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  • The first time I stood in the operating room and watched a real surgery, I had no idea what to expect.

  • I was a college student in engineering.

  • I thought it was going to be like on TV,

  • ominous music playing in the background, beads of sweat pouring down the surgeon’s face.

  • But it wasn’t like that at all.

  • There was music playing on this day. I think it was Madonna’s greatest hits.

  • And there was plenty of conversation, not just about the patient’s heart rate,

  • but about sports and weekend plans.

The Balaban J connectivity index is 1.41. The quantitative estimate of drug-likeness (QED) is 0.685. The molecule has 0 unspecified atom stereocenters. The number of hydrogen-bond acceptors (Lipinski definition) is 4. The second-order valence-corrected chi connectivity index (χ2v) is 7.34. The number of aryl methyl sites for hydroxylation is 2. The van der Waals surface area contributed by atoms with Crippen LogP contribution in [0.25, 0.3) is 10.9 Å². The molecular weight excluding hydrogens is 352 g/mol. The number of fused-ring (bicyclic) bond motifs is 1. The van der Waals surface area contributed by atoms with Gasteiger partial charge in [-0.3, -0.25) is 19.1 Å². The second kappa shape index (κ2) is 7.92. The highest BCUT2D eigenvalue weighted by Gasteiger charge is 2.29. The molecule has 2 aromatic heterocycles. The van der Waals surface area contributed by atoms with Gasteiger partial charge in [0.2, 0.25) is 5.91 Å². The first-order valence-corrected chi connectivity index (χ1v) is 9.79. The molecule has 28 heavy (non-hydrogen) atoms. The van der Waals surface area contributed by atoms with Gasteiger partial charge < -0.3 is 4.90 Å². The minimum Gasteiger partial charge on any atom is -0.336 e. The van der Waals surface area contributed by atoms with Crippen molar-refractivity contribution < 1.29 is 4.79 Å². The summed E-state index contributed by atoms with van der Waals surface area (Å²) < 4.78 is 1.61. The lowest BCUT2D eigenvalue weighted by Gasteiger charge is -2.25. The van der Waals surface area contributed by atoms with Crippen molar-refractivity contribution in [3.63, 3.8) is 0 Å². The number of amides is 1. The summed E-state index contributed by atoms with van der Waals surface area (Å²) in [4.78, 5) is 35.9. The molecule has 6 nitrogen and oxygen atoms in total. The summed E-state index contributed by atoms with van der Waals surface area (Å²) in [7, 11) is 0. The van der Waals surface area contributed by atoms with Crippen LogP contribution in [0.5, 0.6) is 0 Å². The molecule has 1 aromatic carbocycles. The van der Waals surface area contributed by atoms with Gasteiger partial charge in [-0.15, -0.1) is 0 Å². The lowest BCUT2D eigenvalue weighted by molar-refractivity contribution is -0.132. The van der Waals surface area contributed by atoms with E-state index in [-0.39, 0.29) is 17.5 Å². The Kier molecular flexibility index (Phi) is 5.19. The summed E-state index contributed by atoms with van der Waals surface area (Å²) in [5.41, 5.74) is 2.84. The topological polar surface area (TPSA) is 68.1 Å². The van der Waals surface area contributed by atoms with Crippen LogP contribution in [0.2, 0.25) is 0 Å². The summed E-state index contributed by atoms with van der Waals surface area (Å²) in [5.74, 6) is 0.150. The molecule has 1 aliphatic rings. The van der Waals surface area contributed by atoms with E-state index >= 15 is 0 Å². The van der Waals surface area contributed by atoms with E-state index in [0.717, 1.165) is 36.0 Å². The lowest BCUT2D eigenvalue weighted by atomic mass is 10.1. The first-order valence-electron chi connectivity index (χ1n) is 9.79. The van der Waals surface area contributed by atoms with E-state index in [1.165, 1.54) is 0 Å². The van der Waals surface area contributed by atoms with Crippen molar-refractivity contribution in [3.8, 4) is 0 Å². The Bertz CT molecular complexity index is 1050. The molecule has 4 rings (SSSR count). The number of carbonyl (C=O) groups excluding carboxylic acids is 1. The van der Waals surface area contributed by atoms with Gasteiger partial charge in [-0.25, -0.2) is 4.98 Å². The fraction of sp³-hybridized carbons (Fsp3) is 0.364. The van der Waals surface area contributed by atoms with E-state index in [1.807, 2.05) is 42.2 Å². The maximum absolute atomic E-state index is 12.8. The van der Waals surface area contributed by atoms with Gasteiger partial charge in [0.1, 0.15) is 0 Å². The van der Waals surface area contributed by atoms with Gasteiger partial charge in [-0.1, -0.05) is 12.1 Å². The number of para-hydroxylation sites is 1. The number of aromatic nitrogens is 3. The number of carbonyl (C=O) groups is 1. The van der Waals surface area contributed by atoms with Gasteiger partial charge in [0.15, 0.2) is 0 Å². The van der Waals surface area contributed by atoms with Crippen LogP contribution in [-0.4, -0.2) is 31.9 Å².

• And since then, the more surgeries I watched, the more I realized this is how it is.

  • In some weird ways, it’s just another day at the office.

  • But every so often, the music gets turned down,

  • everyone stops talking, and stares at exactly the same thing.

  • And that’s when you know that something absolutely critical and dangerous is happening.

  • The first time I saw that I was watching a type of surgery called laparoscopic surgery.

  • And for those who are unfamiliar, laparoscopic surgery, instead of the large open incision you might be used to with surgery,

  • a laparoscopic surgery is where the surgeon creates these three or more small incisions in the patient.

  • And then inserts these long, thin instruments and a camera,

  • and actually does the procedure inside the patient.